“You need to let go!” “You are too mechanical.” “You need to stop being so weak.” “Do you enjoy sex? It’s important to know this. Go home and touch yourself.”
I couldn’t help but agree with him though–in a very maladjusted and abusive way, he is trying to get her to look at herself. She has no father and she seems to be sucking his harsh, direct tendencies like a vacuum.
We want to cry for her yet as the film moves on, we are urged to consider both sides. We begin to admit that Nina is a woman trapped inside of her mind, inside of the ideals of perfection, of the “good girl.” The movie develops a perfect parallel of how she became this way. In the beginning we may consider her mother a grounded, supportive “everything will be alright in the morning, it always is” figure in her life, yet we are gradually confronted with the fact that she has done much (symbolized in a music box that is repeatedly noted throughout the film) to preserve he daughter as a pre-pubescent little girl, to shelter her from life and keep her locked in a fantasy land of light and dark, perfection and imperfection. A shallow existence locked in the mind, hovering over the soul, the true essence of an individual, comprising light and dark and everything in between.
Within this womb of a world, Nina measures herself by strict definitions of how she ‘should’ be–standards that have nothing to do with the real world and the real people around her. The only person she relates to until the call to darkness, in fact, is Beth Macintyre (by Winona Ryder), a ballerina who achieves perfection in Thomas’ mind yet is tossed aside as old right as Nina takes over as apple of his eye. Nina in fact takes a few of Beth’s items from her makeup stand and clings to them like one would religious artifacts–in efforts to worship someone who has achieved the perfection her mother hadn’t and was pushing her to work toward.
But there is something different about Nina, and we are given a clue early on that she does have a connection to her soul born from a strength not of her mother (perhaps from the genes of her audacious father–a choreographer only briefly suggested in the film to have been much like Thomas and who impregnated Erica and left her to fall off the top of her career to raise Nina). When Thomas moves in to force a wet kiss, Nina bites him–we see that despite her position, her soul is wild and raging beneath, she is keen to his antics as much as her father would be, and there is someone real in there waiting to get the hell out and call bullshit what it is, to be born. After that bite, incidentally, he gives her the part of the Swan Queen.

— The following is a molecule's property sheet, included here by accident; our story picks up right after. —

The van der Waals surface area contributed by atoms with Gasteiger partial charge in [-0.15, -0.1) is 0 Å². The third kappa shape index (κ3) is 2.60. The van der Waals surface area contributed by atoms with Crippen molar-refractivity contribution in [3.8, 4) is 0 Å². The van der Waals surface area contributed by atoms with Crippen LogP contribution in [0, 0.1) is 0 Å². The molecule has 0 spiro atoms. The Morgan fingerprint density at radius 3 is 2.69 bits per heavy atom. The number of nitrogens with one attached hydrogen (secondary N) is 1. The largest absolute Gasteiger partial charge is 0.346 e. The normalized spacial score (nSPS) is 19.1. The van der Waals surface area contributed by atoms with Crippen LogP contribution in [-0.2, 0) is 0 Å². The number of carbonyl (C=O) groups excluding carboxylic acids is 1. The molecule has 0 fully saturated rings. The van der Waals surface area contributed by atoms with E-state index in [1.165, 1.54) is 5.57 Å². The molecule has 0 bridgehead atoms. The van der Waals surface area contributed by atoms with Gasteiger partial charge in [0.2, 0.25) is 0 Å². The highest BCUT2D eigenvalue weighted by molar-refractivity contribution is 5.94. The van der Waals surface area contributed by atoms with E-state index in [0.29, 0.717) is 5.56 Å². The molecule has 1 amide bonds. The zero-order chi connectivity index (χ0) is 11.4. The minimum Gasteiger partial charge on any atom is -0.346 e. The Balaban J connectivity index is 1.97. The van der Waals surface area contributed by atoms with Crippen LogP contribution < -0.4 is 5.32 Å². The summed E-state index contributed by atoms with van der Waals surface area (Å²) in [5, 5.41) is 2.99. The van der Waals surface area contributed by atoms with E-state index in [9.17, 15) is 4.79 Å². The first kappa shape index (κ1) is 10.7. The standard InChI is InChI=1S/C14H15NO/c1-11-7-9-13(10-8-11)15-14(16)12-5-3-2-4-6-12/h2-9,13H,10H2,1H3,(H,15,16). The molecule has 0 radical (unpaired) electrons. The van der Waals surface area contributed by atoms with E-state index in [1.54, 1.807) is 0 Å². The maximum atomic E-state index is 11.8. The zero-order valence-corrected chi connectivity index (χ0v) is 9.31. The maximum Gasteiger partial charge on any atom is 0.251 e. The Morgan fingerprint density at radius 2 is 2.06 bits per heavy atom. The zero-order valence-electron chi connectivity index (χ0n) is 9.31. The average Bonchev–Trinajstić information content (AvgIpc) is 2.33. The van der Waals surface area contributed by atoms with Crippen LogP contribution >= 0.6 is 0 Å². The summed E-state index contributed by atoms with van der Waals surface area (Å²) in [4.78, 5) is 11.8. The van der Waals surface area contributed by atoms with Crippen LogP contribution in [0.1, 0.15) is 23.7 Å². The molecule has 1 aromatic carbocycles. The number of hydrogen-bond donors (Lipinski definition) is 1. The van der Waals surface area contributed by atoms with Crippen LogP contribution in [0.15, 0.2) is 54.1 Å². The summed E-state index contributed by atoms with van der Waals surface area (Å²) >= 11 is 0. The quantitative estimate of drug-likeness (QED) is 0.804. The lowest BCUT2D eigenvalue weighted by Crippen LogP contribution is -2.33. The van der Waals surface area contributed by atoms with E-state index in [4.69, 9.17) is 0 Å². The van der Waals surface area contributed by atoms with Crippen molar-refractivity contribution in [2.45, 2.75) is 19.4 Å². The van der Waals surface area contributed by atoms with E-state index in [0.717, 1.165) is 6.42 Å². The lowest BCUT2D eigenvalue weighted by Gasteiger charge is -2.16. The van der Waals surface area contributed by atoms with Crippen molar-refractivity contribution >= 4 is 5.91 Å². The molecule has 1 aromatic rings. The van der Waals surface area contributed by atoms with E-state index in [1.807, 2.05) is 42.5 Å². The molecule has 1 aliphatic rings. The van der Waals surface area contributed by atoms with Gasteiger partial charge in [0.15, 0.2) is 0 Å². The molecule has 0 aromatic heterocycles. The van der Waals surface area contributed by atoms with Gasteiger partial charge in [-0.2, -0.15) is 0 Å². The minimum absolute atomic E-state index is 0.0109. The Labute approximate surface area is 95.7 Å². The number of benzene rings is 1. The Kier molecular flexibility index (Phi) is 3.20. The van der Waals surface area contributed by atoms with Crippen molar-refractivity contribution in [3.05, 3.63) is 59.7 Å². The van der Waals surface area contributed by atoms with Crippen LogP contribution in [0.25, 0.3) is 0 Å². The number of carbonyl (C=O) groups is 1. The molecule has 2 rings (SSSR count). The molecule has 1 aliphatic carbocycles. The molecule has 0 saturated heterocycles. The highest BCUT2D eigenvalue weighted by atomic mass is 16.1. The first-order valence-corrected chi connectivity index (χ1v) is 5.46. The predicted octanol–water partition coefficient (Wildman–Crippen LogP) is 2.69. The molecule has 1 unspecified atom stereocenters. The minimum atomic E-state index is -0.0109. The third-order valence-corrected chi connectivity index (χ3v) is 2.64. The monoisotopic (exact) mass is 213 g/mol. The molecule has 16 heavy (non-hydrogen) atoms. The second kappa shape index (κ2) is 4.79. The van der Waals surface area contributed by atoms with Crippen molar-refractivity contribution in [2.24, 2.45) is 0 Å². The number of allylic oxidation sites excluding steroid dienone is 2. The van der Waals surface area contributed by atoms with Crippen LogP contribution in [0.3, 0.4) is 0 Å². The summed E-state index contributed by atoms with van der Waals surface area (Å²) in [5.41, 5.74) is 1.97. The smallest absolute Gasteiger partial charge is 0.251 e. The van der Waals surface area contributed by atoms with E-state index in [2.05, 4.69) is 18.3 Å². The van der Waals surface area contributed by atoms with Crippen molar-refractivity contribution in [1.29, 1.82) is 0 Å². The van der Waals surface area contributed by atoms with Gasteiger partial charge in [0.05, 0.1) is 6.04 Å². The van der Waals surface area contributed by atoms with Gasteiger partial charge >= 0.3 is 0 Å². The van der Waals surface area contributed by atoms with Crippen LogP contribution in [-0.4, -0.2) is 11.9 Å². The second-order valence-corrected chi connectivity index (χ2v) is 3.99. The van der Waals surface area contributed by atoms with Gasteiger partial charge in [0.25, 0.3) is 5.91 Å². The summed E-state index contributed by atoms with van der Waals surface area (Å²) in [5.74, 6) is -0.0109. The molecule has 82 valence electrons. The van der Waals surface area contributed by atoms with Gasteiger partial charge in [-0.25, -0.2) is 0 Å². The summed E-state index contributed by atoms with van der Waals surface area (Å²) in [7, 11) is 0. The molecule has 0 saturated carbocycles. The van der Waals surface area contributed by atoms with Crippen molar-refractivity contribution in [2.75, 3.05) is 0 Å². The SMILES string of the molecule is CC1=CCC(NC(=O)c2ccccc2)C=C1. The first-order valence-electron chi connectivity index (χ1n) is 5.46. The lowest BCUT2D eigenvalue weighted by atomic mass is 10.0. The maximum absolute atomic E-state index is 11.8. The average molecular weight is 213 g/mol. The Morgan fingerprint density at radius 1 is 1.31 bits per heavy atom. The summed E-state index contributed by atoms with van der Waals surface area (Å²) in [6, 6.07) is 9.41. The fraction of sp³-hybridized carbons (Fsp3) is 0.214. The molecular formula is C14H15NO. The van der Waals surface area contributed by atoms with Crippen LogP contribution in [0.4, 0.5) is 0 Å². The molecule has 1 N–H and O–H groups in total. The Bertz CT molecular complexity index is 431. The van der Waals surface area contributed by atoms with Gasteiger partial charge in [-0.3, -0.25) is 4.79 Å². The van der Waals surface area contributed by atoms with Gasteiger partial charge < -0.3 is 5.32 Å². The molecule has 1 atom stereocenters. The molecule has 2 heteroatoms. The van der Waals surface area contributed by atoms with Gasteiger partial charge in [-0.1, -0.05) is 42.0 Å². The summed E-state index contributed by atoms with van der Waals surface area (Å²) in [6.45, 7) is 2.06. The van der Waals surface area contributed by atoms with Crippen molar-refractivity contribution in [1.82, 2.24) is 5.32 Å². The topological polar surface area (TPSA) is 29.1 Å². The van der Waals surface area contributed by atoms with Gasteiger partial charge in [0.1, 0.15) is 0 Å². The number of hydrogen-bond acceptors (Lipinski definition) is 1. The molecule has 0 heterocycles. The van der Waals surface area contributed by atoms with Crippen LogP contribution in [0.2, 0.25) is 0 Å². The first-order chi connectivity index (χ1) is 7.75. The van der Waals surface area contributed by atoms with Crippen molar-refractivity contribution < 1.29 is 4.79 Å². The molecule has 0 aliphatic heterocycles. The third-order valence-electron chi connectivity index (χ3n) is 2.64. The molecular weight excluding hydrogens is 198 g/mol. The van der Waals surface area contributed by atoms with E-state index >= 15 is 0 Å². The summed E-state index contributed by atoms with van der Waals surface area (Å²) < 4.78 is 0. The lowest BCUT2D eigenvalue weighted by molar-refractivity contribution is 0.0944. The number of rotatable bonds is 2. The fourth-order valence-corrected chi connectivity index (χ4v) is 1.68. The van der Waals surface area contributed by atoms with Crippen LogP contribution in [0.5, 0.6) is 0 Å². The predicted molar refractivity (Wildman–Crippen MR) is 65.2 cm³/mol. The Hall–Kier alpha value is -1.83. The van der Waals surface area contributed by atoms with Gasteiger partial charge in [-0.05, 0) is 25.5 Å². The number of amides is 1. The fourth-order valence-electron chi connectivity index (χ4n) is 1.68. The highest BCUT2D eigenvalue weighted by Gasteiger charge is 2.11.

As she prepares to perform both roles–of the light and dark swan–she experiences hallucinations and fantasies entailing self mutilation. The directing and editing help bring these home in that we are never quite sure what is real and imaginary until we wake up with her, into what really happened. We are dizzy, nauseous, embarrassed right along with her as her skin breaks open and bleeds, even as her legs break underneath her.
Nina is lead further in her pursuit of darkness by the presence of a visiting ballerina, Lily (by Mila Kunis). Lily is from San Francisco and her stereotypically west-coast free spirit and openness about sexuality provides a strong contrast to the austere and closed existence Nina has been locked within. Lily’s frankness and candid demeanor, her sexuality as advertised to both genders, everything about her is welcomed as refreshing after spending time in Nina’s world.
In a critical scene, Nina pulls away from her mother’s lame excuses to keep her in the shell of the apartment and goes out clubbing with Lily. Lily invites her to do drugs. Nina partakes and we are not sure if she was willing or not but really it is her soul that is … it is her soul that breaks those rules of her mind that night.
She becomes paranoid thereafter with regards to Lily, thinking that she wants the role of Swan Queen and is sabotaging her career. Yet, again, we see that Lily, like Thomas, while slightly sick in intentions is contributing to the Nina’s embrace of the darkness within her and in the world, as part of the whole of reality. This paranoia mixes with an attraction to Lily, however. In a sweep of cinematic genius we are taken into the concept of the spiritual mirror.